But face recognition algorithms are just tools. They may be accurate or not. The inaccuracies may be more common for some groups than others. But, like any tool, and especially like any new technology, improvements are likely. Treating face recognition differentials as an opportunity to explore society’s inherent racism, in contrast, doesn’t lead us to expect technical improvements. And that, it turns out, is why the “racism” framework is wrong. Recent improvements in face recognition show that disparities previously chalked up to bias are largely the result of a couple of technical issues.
The first is data. To be accurate, machine learning needs a big dataset. The more data you put in, the more accuracy you get out. Since minorities are by definition less well represented in the population than the majority, a lack of data may explain much of the “bias” in face recognition systems. That’s what tests suggest; algorithms developed in East Asia have done better than Western systems at identifying Asian faces—probably because they had more Asian faces to learn from. Luckily, this technical problem has a technical solution. Simply expanding the training set should improve accuracy and reduce differential error rates.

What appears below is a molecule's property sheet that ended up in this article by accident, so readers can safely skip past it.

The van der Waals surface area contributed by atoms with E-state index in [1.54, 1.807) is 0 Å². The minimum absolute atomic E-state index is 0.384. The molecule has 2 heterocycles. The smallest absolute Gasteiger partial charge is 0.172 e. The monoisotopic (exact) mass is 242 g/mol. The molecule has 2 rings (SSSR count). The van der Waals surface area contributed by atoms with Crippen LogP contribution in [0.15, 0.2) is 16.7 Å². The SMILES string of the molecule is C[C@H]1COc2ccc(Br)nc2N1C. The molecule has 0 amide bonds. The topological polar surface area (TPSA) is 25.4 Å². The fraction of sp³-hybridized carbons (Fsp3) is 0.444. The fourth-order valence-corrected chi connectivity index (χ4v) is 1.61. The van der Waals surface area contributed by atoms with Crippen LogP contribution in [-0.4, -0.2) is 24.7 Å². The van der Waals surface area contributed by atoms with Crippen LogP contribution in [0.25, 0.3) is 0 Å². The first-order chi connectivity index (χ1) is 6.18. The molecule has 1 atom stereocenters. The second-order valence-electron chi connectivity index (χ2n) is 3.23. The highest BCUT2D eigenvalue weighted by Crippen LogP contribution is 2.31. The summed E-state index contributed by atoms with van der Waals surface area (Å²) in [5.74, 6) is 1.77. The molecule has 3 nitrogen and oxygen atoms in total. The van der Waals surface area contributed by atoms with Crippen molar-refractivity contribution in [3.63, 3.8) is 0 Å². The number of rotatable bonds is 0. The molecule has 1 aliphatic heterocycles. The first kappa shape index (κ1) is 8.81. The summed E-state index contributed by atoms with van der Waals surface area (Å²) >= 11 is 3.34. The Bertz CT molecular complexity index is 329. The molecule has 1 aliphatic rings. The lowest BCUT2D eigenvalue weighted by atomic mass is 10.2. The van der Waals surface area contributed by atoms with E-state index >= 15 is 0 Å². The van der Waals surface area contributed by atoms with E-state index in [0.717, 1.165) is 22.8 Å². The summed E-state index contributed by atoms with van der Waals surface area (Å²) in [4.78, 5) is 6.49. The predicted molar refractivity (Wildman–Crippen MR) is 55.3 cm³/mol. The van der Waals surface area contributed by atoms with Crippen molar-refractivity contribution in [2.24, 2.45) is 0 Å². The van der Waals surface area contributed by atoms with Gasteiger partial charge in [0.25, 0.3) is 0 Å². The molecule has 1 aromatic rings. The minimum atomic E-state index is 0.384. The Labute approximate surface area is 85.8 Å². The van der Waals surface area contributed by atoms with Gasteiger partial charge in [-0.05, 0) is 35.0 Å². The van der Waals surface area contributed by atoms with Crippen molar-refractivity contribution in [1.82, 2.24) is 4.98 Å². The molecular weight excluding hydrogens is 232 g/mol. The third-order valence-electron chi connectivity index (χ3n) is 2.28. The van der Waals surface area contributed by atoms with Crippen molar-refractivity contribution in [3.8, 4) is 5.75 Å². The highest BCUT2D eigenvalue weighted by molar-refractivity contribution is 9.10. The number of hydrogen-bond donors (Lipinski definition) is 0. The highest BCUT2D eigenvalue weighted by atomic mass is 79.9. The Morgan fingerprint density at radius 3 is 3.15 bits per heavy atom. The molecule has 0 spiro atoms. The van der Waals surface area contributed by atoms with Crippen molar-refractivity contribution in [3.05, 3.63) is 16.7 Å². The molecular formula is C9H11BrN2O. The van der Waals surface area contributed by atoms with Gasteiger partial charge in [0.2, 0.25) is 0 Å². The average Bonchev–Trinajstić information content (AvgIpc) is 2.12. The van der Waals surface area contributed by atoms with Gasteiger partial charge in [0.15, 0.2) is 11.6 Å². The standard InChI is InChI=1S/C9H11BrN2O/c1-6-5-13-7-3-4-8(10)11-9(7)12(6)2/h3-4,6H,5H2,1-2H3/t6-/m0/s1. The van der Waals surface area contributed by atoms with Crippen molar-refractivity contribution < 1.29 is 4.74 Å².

A second technical issue is how the images in question are captured. It’s obvious that good lighting improves face recognition. And, as camera makers already recognize, the wrong lighting or exposure can easily produce photographs that don’t do justice to people with darker skin. So simply improving the lighting and exposures used to capture images should improve accuracy and reduce race and gender differences.